Aim: To determine the relationship between biochemical indicators and the severity of COVID-19. Methods: Blood samples were obtained by competent doctors and nurses in accordance with ICMR guidelines. The samples were then forwarded to the central biochemistry laboratory for additional analysis. The Access-2 completely automated chemical analyzer was used to test ferritin, quantitative CRP, and IL-6, while the AU 480 analyzer was used to assess LDH. Results: We included 200 confirmed covid-19 patients in our trial. All of the patients were above the age of 18. The prevalence of HTN, diabetes, CKD, COPD, and Cardiac Disease in the study patients was 40%, 32%, and 15%, respectively. 20 and 30 percent, respectively. In the current research, the mean values of IL-6, ferritin, CRP, and LDH were shown to be higher in covid patients, with the rise being greater in patients on intubation. The mean and standard deviation of biochemical parameters in non-ICU, ICU, and intubation patients. Conclusion: Serum CRP, LDH, IL-6, and ferritin levels that are increased may be employed as laboratory indicators for a bad prognosis in COVID-19.

12.
Arch Acad Emerg Med ; 10(1): e42, 2022.
Article in English | MEDLINE | ID: covidwho-1887401

ABSTRACT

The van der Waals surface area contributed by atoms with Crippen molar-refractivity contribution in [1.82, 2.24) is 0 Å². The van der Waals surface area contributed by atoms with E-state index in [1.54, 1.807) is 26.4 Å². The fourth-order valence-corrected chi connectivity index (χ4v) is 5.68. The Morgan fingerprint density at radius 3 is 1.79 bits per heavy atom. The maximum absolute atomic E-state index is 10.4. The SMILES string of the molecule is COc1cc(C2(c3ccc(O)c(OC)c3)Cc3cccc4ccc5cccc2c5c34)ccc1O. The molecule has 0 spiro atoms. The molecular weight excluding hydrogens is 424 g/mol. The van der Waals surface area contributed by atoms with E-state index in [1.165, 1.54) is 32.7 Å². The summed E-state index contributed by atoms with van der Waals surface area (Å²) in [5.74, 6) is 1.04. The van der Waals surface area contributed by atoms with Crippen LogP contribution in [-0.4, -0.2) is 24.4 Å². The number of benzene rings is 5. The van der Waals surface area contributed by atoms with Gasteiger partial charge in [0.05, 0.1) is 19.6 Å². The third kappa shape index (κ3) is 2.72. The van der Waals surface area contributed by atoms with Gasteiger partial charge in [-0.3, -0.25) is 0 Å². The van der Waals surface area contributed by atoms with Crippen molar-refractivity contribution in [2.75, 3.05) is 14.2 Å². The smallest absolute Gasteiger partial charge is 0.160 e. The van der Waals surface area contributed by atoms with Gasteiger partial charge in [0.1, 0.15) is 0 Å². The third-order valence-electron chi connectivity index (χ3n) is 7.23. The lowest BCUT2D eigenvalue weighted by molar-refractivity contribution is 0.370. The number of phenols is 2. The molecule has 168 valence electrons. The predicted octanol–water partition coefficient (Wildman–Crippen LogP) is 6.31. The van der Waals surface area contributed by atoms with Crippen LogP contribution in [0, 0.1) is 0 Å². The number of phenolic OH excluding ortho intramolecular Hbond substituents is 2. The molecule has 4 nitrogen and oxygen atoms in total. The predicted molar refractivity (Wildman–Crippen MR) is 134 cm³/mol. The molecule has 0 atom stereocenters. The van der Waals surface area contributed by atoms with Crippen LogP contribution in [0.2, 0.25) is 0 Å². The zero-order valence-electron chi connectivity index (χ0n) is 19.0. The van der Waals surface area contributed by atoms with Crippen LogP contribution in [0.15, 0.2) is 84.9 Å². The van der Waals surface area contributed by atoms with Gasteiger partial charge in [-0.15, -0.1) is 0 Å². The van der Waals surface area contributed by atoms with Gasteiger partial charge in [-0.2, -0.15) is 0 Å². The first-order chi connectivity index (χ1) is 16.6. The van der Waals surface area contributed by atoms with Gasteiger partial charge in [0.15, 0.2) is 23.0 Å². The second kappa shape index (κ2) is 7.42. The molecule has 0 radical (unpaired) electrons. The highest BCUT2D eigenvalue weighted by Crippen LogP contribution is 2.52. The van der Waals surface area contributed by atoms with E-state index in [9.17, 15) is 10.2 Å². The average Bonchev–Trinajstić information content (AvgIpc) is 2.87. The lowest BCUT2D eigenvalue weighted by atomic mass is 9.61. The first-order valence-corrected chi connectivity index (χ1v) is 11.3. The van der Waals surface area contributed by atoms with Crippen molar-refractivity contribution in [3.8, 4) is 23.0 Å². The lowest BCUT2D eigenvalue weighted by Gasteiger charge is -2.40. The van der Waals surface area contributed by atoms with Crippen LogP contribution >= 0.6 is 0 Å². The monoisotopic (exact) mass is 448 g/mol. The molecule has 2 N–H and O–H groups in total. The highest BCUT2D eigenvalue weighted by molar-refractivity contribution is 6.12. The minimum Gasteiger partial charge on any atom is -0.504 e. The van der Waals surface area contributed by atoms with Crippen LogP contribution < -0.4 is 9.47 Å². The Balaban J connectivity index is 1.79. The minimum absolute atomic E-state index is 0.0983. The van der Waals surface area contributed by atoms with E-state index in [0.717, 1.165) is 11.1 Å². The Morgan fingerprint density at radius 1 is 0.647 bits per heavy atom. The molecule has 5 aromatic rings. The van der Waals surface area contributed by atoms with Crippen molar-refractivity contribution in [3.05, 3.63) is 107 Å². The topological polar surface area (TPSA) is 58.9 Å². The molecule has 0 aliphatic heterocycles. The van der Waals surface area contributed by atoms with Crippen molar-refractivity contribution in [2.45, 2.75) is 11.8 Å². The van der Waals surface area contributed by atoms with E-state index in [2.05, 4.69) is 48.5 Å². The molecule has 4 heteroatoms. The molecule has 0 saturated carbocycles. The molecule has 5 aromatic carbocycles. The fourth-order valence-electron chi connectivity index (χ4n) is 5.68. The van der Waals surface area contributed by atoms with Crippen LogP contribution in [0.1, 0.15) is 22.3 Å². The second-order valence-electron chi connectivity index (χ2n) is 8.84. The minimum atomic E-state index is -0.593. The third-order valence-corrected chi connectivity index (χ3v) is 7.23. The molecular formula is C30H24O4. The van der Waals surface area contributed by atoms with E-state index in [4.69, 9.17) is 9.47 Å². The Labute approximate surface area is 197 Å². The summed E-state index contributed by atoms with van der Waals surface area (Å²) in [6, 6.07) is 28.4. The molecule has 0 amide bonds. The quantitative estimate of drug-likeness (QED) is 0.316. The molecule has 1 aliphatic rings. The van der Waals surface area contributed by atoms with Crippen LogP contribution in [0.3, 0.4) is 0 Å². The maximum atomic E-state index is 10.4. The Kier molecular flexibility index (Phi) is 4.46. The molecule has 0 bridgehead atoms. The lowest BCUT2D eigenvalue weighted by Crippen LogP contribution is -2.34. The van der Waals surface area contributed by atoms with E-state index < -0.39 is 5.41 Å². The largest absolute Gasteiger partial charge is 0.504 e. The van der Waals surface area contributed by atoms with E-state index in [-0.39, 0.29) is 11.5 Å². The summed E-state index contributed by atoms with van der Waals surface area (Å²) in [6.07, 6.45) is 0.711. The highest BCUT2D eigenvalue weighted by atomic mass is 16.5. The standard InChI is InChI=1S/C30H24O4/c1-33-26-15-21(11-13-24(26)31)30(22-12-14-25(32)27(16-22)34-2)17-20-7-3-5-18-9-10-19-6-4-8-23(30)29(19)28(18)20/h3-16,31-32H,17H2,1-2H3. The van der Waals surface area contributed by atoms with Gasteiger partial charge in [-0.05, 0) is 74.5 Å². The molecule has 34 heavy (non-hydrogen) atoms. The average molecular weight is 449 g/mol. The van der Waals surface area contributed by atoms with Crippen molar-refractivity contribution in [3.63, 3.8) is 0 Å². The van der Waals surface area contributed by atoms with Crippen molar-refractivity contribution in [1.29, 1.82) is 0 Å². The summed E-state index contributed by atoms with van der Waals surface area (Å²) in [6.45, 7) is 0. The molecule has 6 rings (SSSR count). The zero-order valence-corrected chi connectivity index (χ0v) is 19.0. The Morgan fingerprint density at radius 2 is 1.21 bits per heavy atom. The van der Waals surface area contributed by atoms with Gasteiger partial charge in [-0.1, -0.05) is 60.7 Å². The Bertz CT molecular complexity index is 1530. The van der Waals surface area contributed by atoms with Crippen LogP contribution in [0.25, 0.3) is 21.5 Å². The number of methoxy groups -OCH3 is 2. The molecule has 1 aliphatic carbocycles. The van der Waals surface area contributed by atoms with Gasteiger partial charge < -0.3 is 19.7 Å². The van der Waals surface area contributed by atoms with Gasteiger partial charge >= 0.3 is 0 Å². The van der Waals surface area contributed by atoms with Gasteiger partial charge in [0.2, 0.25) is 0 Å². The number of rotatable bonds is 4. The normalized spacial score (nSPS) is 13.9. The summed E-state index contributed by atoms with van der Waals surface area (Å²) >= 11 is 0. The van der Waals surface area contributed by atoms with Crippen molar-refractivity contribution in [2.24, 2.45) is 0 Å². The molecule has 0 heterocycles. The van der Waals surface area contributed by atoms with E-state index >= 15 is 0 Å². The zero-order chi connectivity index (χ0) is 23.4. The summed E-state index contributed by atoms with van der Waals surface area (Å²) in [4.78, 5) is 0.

Introduction: The COVID-19 pandemic has been considered an international problem. This study aimed to survey the demographic and clinical characteristics of the deceased COVID-19 patients. Methods: The present cross-sectional study was performed on all deceased COVID-19 patients who died in Imam Reza Hospital, Mashhad, Iran, from March 20, 2020, to September 23, 2021. Their data, including age, gender, complaints, and clinical symptoms at the time of admission, as well as information at the time of death (hour, shift, holiday/non-holiday) were analyzed and reported. Results: 3364 deaths due to COVID-19 have been registered during the study period (60.46% male). The patients' mean age was 66.99±16.97 (range: 1-101) years (92.7% of them were Iranian). The mortality at night shifts was less than day shifts (1643 vs. 1721). The average amount of deaths/day on holidays and workdays was (5.63 vs. 6.24). The number of deaths varied during the various hours of the day and night. Diabetes and cardiovascular diseases were the most common confounding factors, which were observed in 22.44% and 15.36% of the cases, respectively. Conclusion: Based on the findings of this series, COVID-19 mortality was frequently observed in male patients, those with the mean age of 66.99 years, morning shifts, and workdays.